Developers of large scale solar farms are facing a 20% increase in planning fees after the Department for Communities and Local Government’s (DCLG) chief planner confirmed changes days before Christmas.
Steve Quartermain CBE sent out a planning update newsletter via email on 21 December outlining changes, currently set out in draft Regulations, to take effect on 17 January.
Analysis conducted for Solar Power Portal by Savills shows that solar projects up to five hectares will see their planning fees rise from £385 per 0.1 hectare to £462. This 20% increase equates to a rise of almost £4,000 for a five hectare site.
For those exceeding this, fees shall increase from £19,049 plus an additional £115 per 0.1 hectare, up to a maximum of £250,000, to £22,859 plus an additional £138 per 0.1 hectare up to a maximum of £300,000.
Planning associate Adam Neil added: “The government has not provided a transitionary period, with the Regulations confirming that the new fees will apply where an application is made or deemed to have been made on or after 17 January 2018.”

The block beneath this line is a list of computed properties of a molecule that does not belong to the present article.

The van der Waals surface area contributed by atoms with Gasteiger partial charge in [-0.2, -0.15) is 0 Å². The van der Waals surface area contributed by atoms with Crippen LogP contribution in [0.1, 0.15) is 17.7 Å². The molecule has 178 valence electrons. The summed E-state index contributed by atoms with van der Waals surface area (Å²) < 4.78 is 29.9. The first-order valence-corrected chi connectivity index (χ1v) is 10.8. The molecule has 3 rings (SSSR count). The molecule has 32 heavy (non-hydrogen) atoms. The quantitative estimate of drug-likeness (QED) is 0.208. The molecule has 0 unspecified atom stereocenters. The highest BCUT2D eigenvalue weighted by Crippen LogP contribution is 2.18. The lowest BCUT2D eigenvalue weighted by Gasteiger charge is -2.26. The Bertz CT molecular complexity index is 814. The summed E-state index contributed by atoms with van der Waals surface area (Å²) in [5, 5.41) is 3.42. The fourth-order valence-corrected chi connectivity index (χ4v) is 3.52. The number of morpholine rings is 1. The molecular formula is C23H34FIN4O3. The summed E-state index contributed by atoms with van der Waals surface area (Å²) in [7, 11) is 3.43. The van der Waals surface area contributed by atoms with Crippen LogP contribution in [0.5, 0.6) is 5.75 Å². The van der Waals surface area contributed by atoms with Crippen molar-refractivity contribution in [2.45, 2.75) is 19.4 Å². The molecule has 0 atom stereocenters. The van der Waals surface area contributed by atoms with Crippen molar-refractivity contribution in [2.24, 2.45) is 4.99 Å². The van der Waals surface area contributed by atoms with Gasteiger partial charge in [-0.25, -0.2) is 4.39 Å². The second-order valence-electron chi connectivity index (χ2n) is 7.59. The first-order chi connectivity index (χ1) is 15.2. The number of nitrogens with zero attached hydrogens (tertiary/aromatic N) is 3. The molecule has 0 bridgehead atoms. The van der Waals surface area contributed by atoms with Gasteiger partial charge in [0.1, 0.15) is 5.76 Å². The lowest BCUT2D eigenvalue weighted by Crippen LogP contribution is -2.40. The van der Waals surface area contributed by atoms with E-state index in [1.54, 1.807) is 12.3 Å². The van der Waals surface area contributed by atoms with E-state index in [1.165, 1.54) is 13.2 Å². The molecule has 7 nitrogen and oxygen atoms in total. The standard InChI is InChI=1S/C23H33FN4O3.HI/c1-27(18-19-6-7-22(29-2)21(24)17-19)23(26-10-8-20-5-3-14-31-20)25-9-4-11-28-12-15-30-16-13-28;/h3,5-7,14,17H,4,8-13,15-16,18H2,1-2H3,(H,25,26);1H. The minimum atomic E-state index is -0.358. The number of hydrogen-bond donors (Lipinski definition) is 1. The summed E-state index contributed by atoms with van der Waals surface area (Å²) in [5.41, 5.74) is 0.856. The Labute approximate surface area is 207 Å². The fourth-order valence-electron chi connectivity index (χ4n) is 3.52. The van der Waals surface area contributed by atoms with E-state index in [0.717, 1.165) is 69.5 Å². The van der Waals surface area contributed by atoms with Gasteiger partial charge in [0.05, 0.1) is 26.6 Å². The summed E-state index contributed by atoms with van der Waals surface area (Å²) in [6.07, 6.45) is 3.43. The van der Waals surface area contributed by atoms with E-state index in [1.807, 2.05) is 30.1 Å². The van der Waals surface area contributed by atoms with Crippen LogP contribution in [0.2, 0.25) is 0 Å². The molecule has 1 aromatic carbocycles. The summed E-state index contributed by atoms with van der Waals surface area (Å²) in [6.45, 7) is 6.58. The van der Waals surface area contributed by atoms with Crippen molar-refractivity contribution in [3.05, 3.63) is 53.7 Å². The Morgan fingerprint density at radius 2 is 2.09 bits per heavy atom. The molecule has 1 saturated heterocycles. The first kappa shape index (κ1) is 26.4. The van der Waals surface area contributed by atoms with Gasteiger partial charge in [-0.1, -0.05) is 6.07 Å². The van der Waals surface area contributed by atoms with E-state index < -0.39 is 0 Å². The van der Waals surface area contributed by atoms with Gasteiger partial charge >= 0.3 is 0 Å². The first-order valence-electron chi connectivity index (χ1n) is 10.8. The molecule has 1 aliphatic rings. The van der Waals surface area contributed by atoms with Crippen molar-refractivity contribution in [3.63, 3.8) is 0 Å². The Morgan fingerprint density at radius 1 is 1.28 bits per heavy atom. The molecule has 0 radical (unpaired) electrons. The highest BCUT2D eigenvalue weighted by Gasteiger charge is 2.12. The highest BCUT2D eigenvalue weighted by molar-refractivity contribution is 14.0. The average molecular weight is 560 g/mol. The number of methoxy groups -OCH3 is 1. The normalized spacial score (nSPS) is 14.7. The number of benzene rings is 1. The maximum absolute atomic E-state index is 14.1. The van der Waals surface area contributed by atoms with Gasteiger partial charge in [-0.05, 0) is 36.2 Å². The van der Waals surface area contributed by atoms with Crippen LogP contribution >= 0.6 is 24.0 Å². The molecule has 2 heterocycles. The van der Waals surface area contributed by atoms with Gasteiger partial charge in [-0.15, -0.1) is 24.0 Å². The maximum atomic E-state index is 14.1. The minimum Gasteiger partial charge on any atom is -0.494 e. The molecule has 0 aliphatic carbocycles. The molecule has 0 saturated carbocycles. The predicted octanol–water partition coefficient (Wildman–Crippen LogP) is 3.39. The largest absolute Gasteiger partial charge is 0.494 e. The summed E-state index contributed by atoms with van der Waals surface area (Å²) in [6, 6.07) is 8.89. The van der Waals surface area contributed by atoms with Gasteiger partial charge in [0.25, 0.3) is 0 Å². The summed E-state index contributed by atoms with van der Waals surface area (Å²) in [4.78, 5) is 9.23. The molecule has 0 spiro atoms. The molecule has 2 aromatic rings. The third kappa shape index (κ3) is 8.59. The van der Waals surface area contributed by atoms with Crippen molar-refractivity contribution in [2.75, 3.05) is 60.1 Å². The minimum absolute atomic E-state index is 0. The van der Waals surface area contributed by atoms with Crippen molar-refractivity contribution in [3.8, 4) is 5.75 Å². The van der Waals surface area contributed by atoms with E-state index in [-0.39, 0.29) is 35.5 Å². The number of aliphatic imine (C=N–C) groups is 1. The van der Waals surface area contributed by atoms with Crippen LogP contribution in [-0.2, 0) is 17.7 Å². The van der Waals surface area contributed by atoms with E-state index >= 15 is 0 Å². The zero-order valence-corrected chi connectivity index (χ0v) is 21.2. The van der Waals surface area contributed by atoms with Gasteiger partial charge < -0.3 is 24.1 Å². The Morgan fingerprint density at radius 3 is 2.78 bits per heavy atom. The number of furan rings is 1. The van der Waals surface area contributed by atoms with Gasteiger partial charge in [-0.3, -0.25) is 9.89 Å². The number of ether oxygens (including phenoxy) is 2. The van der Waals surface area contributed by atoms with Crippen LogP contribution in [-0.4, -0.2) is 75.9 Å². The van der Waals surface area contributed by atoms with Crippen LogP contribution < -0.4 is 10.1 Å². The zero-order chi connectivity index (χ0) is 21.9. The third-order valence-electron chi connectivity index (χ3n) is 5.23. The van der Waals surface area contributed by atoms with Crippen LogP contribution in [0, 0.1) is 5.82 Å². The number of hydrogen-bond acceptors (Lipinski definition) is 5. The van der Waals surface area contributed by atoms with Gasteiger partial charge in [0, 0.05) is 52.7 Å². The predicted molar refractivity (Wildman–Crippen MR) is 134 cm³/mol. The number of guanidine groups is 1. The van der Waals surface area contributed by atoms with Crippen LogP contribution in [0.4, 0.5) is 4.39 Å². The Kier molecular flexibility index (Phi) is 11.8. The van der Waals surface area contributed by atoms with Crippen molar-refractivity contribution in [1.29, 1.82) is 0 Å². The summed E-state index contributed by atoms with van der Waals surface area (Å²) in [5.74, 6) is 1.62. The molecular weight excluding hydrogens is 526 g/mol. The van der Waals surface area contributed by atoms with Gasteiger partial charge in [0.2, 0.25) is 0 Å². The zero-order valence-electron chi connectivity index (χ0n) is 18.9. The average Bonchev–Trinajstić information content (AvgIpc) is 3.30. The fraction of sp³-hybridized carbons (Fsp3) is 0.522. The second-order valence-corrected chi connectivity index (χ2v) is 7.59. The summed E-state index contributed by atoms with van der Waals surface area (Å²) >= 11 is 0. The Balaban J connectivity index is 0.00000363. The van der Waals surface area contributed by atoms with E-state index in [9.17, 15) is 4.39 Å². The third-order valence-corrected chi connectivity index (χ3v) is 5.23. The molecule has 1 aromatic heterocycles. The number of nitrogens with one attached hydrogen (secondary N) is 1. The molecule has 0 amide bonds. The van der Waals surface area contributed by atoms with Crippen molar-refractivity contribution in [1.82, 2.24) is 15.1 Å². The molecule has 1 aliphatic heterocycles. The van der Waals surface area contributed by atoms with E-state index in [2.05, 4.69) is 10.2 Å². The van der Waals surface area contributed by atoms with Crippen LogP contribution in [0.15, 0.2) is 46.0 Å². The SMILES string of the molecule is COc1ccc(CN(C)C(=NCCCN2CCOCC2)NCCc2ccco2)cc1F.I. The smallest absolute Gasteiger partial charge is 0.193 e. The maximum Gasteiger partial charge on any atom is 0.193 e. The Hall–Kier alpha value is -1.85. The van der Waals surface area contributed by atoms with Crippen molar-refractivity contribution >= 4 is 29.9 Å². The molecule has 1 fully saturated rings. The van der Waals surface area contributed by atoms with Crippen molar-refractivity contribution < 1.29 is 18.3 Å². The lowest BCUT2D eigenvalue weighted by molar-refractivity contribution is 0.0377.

“The change will amount to roughly a £1,000 per MW increase in the costs of development,” explained Chris Hewitt, chief executive of the Solar Trade Association.
“As the planning fees are based on area, this does affect solar more than other electricity generation technologies and for the very largest sites there will be a more noticeable impact.”
However, he added: “Whilst no one in the industry is going to be pleased with a fee increase, it’s unlikely to make a significant difference to the economics of most solar farms.”
This view was shared by David Peill, commercial director at British Solar Renewables, who said: “In the greater scheme of things it’s not going to be the difference between progressing with a project or not.
“Planning fees haven’t gone up for the last [few] years so in some respects it’s the system catching up but of course from our point of view, particularly when we’re looking at taking through large land masses for future solar sites, it is another additional increased cost which again pushes out the pure parity point a little bit further.
“It’s another cumulative squeeze but they’re not targeting us. Unfortunately we’ve just become trapped in them catching up with what they think the mainstream real estate and development market can suffer with an increased planning fee.
In order to avoid such “a big hike” in the future, Peill suggested that the solar sector work together with government and local planning authorities to form a special planning application category for solar farm developments “which should be at a price that reflects the benefits it’s going to give to society”.
In addition to the large scale solar planning fee increase, prior approval applications for the ‘installation, alteration of solar PV equipment with a generating capacity of up to 1MW on the roof of a non-domestic building’ will attract a £96 fee.